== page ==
In this piece on the New York Times Opinion Pages, Dr. Sack writes
Addiction has three main characteristics that cause it to be considered a disease. First, it has a lifelong course characterized by frequent relapses, cross addiction and a common set of behavioral changes. Second, like other chronic medical disorders, genetics plays an important role is determining who is at risk to become addicted. Finally, there are effective medications that treat drug addiction by blocking the rewarding effects of drugs and decreasing drug cravings.
Read the entire article here.
In an article on thefix.com, Dr. Sack talks about protracted withdrawal syndrome (PAWS). PAWS is the name of the condition that leaves recovering addicts and alcoholics feeling the worse for wear. PAWS is a series of post-acute symptoms of recovery from dependence on drugs including benzodiazepines, barbiturates, and opiates. Dr. Sack is quoted saying, “the brain has tremendous capacity to heal, but it doesn’t heal quickly. In general, PAWS symptoms peak around four to eight weeks after quitting.” Read the entire article here.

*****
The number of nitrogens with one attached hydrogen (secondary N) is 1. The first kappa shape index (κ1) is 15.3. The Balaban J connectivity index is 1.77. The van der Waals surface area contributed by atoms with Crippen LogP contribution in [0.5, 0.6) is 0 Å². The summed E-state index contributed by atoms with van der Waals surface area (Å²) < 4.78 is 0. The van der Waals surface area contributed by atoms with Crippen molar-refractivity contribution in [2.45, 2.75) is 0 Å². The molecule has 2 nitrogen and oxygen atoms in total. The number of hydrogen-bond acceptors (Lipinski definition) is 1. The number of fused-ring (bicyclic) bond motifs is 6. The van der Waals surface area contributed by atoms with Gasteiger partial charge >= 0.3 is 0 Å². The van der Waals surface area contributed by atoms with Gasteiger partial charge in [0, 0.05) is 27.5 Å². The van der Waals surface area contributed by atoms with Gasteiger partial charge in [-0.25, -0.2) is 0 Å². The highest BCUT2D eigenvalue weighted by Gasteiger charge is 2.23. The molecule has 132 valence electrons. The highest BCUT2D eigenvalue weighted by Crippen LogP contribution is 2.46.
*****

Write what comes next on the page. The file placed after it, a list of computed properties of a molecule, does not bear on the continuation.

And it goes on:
In “The High Risk of Relapse Leading to Accidental Overdose” on thefix.com, Dr. Sack explains that, for addicts who relapse, overdose is an all too frequent occurrence. Dr. Sack says that it is this combination that proves fatal: “The greatest risk to a person who is in early treatment and who relapses is the threat of overdose because they have no tolerance but also they often have poor judgment in how much they should be using.” Read the entire article here.